Reframing Ethnicity: Academic Tropes, Recognition beyond Politics, and Ritualized Action between Nepal and India: New Article in American Anthropologist by Professor Sara Shneiderman

May 31, 2014

Sara Shneiderman has recently published an article in the journal American Anthropologist.  The abstract and link are below.  Shneiderman is an Assistant Professor in the Department of Anthropology.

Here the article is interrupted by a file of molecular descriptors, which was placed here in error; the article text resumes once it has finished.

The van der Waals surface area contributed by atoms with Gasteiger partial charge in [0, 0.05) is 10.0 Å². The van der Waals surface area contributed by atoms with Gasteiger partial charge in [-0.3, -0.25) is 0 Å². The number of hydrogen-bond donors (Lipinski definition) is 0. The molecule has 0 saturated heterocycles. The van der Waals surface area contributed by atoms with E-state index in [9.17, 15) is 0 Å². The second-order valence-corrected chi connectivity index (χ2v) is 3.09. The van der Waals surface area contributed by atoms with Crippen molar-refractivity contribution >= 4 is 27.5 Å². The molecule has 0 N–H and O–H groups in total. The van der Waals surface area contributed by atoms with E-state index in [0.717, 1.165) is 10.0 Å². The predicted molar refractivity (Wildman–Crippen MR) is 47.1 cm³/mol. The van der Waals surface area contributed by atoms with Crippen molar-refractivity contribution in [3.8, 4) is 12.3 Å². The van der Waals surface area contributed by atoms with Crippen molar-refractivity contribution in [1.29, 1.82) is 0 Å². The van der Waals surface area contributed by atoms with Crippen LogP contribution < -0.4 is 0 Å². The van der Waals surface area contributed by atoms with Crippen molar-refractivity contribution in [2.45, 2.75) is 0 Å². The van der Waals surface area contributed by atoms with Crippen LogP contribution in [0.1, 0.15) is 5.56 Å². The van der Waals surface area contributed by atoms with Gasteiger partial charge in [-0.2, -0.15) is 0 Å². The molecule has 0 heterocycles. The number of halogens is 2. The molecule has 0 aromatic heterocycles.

Drawing on ethnographic fieldwork across the Himalayan borders of Nepal and India, I revisit disciplinary debates about ethnicity. I focus on the expressive production of ethnic consciousness among members of the Thangmi (Thami) community in a context of high cross-border mobility. I argue that ethnicity is the result not only of the prerogatives of state control or market forces but also of a ritual process through which identity itself is produced as a sacred object that binds together diverse members of the collectivity. Thangmi participation in a range of ritualized actions demonstrates how mobility across national borders yields a high level of self-consciousness about the efficacy of each form of action as well as of the frames within which action unfolds. Ethnicity may be understood simultaneously as a historically contingent process and a wellspring of affectively real cultural content, enabling us to make better sense—in both scholarly and political terms—of emergent ethnic claims in South Asia and beyond.